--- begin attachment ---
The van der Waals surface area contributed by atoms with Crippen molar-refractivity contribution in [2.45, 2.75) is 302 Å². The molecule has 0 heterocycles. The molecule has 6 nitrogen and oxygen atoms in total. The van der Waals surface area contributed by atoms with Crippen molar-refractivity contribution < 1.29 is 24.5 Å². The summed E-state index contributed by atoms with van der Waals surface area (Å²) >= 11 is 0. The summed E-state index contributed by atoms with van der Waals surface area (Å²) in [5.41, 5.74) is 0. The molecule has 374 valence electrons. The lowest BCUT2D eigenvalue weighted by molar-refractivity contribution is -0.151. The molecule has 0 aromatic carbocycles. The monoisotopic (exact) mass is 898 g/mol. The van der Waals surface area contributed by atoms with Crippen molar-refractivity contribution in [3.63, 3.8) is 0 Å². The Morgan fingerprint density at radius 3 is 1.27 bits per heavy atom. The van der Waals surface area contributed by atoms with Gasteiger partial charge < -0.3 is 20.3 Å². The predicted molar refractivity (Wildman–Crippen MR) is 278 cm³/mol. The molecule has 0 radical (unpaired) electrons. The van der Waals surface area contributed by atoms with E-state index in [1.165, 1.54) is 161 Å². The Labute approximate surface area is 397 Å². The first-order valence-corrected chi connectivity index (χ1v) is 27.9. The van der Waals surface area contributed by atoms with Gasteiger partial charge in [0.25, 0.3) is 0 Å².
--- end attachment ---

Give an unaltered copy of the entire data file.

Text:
The van der Waals surface area contributed by atoms with Crippen molar-refractivity contribution in [2.45, 2.75) is 302 Å². The molecule has 0 heterocycles. The molecule has 6 nitrogen and oxygen atoms in total. The van der Waals surface area contributed by atoms with Crippen molar-refractivity contribution < 1.29 is 24.5 Å². The summed E-state index contributed by atoms with van der Waals surface area (Å²) >= 11 is 0. The summed E-state index contributed by atoms with van der Waals surface area (Å²) in [5.41, 5.74) is 0. The molecule has 374 valence electrons. The lowest BCUT2D eigenvalue weighted by molar-refractivity contribution is -0.151. The molecule has 0 aromatic carbocycles. The monoisotopic (exact) mass is 898 g/mol. The van der Waals surface area contributed by atoms with Crippen molar-refractivity contribution in [3.63, 3.8) is 0 Å². The Morgan fingerprint density at radius 3 is 1.27 bits per heavy atom. The van der Waals surface area contributed by atoms with Gasteiger partial charge < -0.3 is 20.3 Å². The predicted molar refractivity (Wildman–Crippen MR) is 278 cm³/mol. The molecule has 0 radical (unpaired) electrons. The van der Waals surface area contributed by atoms with E-state index in [1.165, 1.54) is 161 Å². The Labute approximate surface area is 397 Å². The first-order valence-corrected chi connectivity index (χ1v) is 27.9. The van der Waals surface area contributed by atoms with Gasteiger partial charge in [0.25, 0.3) is 0 Å².